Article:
kaleo/kal-eh’-o/ [from Greek meaning call, summons, invitation]
I don’t want to let 2013 go without a word of gratitude for the kaleo event this fall. This is the program formerly known as Culture of Calling whose purpose is to help young people and their adult leaders understand and experience God’s call.
It’s a new venture for Central, one of the ways we have found to provide theological education directly to the church, and not just to those who mark the box labeled “clergy.”
Calling, or vocation, is one of the core experiences of a life of faith for everyone but many of us struggle to know and follow our life’s purpose and churches often lack resources to help. In challenging the seminary to support the church in itscalling to call forth God’s gift in God’s people, President Molly Marshall reminded us that
So, working with a dynamic, ecumenical team of church leaders, we invited and they came. The seminary chapel overflowed with lively young people from metro area churches and their adult leaders, most of them volunteers without formal theological education.
A lot happened in one day. We worshipped, we taught the concept of calling and we sent the kids out to practice what we were preaching since calling is never just an intellectual exercise but something embodied and acted upon. In this case, they applied rakes and paintbrushes to projects in two urban ministry locations where they met and observed other faithful leaders living out their calls.
The adults, meanwhile, stayed on campus and applied themselves to training on healthy boundaries and challenges of technology in youth ministry. I was inspired by their commitment, eagerness to learn, and deep care for the young people entrusted to them.
Many of them, like me, could only dimly remember what it was like to be a youth themselves, a time so long ago that McDonald’s was only getting started and we were still using typewriters, not even the plugged-in kind.
But one of our younger facilitators assured us that it isn’t the age on the page that matters. Barely over 30, he is often the oldest in the room at some youth minister events. What really matters is that God’s beloved daughters and sons are walking this journey of faith together, becoming God’s presence and word to one another. What really counts are gifts that actually get better with age: wisdom, humor, hope, experience. And so it was a moment of epiphany and delight when one gray-haired leader summed up the day by declaring, “I learned that you don’t have to be young to do youth ministry!”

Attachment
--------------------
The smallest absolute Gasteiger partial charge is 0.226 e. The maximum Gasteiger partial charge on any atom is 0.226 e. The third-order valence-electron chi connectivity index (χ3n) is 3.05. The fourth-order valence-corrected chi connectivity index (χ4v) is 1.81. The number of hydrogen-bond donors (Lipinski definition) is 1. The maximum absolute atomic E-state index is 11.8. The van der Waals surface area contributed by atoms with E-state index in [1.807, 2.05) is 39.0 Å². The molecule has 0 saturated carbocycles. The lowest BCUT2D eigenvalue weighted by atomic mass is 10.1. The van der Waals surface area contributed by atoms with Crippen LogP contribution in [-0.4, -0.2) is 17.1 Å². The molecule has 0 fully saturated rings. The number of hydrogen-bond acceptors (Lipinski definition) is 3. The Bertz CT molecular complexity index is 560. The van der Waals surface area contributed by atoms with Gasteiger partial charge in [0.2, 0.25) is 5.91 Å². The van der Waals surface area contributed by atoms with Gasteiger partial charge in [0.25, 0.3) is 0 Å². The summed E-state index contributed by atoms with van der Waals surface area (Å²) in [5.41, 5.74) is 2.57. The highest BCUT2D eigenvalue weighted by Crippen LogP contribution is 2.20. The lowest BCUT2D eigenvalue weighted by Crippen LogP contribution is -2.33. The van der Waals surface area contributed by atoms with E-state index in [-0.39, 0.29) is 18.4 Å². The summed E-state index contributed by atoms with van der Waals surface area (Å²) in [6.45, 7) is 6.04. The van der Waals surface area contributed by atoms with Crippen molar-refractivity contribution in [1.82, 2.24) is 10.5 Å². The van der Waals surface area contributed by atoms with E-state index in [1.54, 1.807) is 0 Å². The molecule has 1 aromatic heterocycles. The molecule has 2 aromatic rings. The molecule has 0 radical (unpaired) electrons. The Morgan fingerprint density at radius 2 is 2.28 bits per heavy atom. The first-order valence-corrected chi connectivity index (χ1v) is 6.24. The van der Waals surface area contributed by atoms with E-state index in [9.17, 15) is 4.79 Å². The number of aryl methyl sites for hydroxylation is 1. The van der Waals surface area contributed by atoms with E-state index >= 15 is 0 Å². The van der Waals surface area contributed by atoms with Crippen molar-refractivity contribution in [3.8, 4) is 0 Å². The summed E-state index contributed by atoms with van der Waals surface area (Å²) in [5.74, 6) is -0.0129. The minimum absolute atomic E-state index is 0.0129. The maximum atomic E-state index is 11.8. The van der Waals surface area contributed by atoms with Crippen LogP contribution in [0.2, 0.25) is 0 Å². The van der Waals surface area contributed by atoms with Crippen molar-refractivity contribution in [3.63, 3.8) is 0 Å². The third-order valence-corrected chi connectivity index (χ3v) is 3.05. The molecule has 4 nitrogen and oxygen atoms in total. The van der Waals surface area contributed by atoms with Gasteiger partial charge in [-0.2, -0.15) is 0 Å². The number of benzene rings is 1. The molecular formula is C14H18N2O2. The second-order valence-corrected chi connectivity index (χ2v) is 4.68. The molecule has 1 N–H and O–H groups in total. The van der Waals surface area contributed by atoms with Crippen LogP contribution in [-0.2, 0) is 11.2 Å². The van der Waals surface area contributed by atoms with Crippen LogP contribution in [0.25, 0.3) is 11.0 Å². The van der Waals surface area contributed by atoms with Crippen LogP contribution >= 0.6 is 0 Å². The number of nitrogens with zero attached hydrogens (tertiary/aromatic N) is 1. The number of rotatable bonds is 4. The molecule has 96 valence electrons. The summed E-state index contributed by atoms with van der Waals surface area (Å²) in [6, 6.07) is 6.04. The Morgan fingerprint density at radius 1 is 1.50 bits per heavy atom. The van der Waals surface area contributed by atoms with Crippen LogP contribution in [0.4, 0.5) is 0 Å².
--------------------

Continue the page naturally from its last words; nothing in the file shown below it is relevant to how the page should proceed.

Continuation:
When God – who is not famous for being a respecter of age or any other barrier – calls to serve, the correct answer is YES!
You and your youth are invited to the next kaleo day – Saturday, April 26. Watch the website for details or contact me to get on the mailing list.
I belong to the Kachin ethnic group in Myanmar. I am now serving as an associate minister at a Baptist church in Kachin State, which is in the northern part of Myanmar. We have over 7000 church members at my church.
I have been in ministry for over 17 years. I know that in order to lead my congregation effectively, I need more education. I believe that this D.Min. program will enhance my ministry today and into the future.
Learning together with other students from Myanmar has been very valuable for me. I have enjoyed living together. I have also learned from the Shawnee D.Min. students as well. It is good to be able to appreciate each other’s cultures and ministry experiences.